Green Tea: 13 Scientific Reasons to Drink it Everyday

 

Whether you drink green tea regularly or have never tried it, you could probably benefit from a daily cup or two. In fact, we all could. Read on to discover some surprising benefits of green tea, according to science, and why your daily routine (and well-being) could use the boost.

Green tea drinkers everywhere swear by the health benefits of green tea. Green tea, oolong tea, and even black tea all come from the same plant – the Camellia Sinensis, the only difference is how the picked tea is processed afterwards. To make green tea, the leaves are steamed before being pan fried and then dried. Because green tea is made from unoxidized leaves it means that it is less processed than the other two kinds of tea. This brings even more benefits for your health and means that green tea boasts a high level of antioxidants, flavonoids, and all the good stuff you need. Green tea is hugely popular in both Chinese and Indian medicine and we know that because of its bioactive compounds that it is so much more than a thirst quencher.

A Brief History of Green Tea

Before we dig into the benefits of green tea, let’s take a look at its beginnings 

First, green tea has been around for thousands of years. Experts aren’t sure exactly when or how it was discovered, but many stories take us back to 2737 B.C., China, and an accidental sip. 

According to legend, the Chinese Emperor Shennong mistakenly drank a glass of water that contained a boiled, dead tea leaf. The emperor instantly loved the flavor, and hence, green tea was born. 

From that point, green tea leaves made their way from royalty to the general public, from China to Europe and eventually, America. And it’s still popular today—we consume over 600,000 tons of green tea every year, according to the World Green Tea Association

What are the Benefits of Green Tea for Your Brain & Body?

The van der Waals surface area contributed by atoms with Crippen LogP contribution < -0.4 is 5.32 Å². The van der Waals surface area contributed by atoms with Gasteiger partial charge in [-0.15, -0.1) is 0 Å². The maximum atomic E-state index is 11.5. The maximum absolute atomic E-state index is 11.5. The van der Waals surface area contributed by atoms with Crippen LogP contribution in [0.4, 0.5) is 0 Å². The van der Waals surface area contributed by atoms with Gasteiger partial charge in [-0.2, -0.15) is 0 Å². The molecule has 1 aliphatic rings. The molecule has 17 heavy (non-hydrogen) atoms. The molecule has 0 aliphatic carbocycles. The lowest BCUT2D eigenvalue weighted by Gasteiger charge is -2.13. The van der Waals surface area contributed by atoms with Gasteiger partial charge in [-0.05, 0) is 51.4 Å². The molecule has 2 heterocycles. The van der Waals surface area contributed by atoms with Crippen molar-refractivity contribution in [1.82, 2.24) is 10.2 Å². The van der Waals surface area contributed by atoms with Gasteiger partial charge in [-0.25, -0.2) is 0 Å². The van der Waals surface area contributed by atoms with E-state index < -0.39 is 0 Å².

Green Tea Latte

So why is green tea so popular in the world of wellness? It all comes down to the health benefits of green tea—and there are a lot of them making it one of the healthiest options for tea consumption. Not only is green tea considered to be a superfood thanks to its wealth of antioxidants but it also goes to town on keeping your whole body in a healthy balance. From heightened brain activity to glowing skin and a strong heart, let’s take a look at how green tea can help us be healthier and happier.

1. Revs up your metabolism

If you’re looking to get in shape, combining green tea with exercise may help. How? One word—antioxidants. Studies suggest that antioxidant-rich foods and supplements can help with weight loss and boost your metabolism.

For example, in one study, researchers manipulated the diets of two groups of obese people—one group regularly drank green tea and the other didn’t. All other aspects of their diets were the same. The results? Those who consumed green tea lost more weight than those who didn’t. 

Researchers pointed to green tea’s ability to increase participants’ energy expenditure (i.e., how many calories they burned) as one reason for the weight loss.

However, there aren’t many studies out there looking at long-term weight loss as it connects to green tea. In other words, stay active and eat healthily, and consider adding a cup or two a day to boost your results.

+ Get your daily dose with Tea Drops Matcha Green Tea

2. May reduce your cancer risk

One of the most widely touted benefits of green tea is its connection to cancer. Some studies have found that drinking green tea can help treat a wide range of cancers, including breast, colorectal, lung, and esophageal. Green tea contains something called EGCG which stands for epigallocatechin gallate. While quite a mouthful, this active substance is the main catechin in green tea and also one of its most potent antioxidants.

Many researchers believe that polyphenols, micronutrients found in high levels in green tea, can attack and even kill cancerous cells along with reducing the risks in the first place for oxidation and free radicals to damage healthy cells.

While green tea is certainly packed with polyphenols and health-boosting benefits, we need more rigorous studies before we can say for certain if and how green tea can help prevent cancer, says the National Institutes of Health.

In the meantime, it’s worth noting that countries with high consumption of green tea tend to have a lower risk when it comes to their rates of cancer. And while there are likely a lot of reasons for this, it’s enough for us to add green tea to our daily routine.

3. Boosts your heart health 

Carving out a few minutes for a tea break might improve your heart health in significant ways. Here’s how:

  • Reduces your risk of a heart attack: One study that followed Japanese participants for over 11 years found that those who drank five or more cups of green tea per day were 26 percent less likely to die of cardiovascular disease, a heart attack or stroke than those who didn’t.


  • Helps to lower cholesterol: Green tea contains polyphenols called catechins, which have been shown to reduce LDL cholesterol. And that’s a good thing because high LDL cholesterol levels increase the risk factors that can lead to a heart attack.